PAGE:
I'm into my second season of growing figs in East Tennessee. I have 6 different varieties, all but one plant seems to have survived the winter. Anyone have any tips?BJR
BJRJust one tip - don't move North. I have absolutely no shot at growing figs in Northern MA. Yet I will not stop trying.My grandfather (91) has had his fig trees going for many years (outside Newark, NJ). They are wonderful.If I get a single fig here after many years of effort, I will consider that a sauces.Zuzufool (Ralph)
Ralph, you can grow smaller varieties of fig in a planter and bring it into the garage or basement for the winter.In Brooklyn's large Italian neighborhoods, almost every house has at least one fig tree. Before winter sets in, the owners wrap their trees in old blankets, rugs, rags, newspaper, etc. and invert a pail on top to keep out as much snow or rain as possible. When it snows (if the snow is moist and sticky) these objects look like snowmen.Trini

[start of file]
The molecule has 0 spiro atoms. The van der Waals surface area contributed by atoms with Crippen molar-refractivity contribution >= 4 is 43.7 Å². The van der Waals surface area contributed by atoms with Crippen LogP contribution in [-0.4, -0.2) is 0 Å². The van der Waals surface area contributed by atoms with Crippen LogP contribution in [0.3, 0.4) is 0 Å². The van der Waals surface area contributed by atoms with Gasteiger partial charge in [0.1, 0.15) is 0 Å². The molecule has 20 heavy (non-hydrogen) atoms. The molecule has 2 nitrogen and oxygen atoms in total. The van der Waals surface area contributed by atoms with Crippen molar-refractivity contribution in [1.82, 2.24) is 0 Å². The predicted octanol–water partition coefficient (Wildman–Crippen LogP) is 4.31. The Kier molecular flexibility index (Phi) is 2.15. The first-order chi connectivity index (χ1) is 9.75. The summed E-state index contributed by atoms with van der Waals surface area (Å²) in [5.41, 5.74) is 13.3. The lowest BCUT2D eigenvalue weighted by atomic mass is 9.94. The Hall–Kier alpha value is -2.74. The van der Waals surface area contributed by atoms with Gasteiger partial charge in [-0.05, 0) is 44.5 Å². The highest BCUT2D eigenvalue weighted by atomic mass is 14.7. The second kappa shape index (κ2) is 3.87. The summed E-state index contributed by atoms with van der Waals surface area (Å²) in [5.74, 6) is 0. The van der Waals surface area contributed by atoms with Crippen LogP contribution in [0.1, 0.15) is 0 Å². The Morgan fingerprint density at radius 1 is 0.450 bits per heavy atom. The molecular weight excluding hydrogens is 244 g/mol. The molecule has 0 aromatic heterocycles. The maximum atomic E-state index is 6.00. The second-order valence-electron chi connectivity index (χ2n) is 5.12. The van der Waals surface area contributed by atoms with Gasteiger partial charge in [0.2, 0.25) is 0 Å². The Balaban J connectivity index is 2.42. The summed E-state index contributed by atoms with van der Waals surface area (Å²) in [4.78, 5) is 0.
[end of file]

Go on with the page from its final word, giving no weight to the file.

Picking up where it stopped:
Are your fig trees cold hurt? Or just not producing? I'm in Virginia and have a fig tree growing in a sunny but sheltered spot and it sets figs at least once and and sometimes twice in a season. I don't know what kind it is, it came with the house. It's surrounded by a fence on two sides and the house on the third. It's also basically ignored until the birds feast on the figs.Maybe yours are too exposed?Sherry
Trini,I have tried bringing the trees in for the winter, also simply wrapping (which my Italian grandfather does). No sucess to date. I have managed to keep trees alive over a winter, but barely.No quit - I haven't yet bought this year's tree.Ralph
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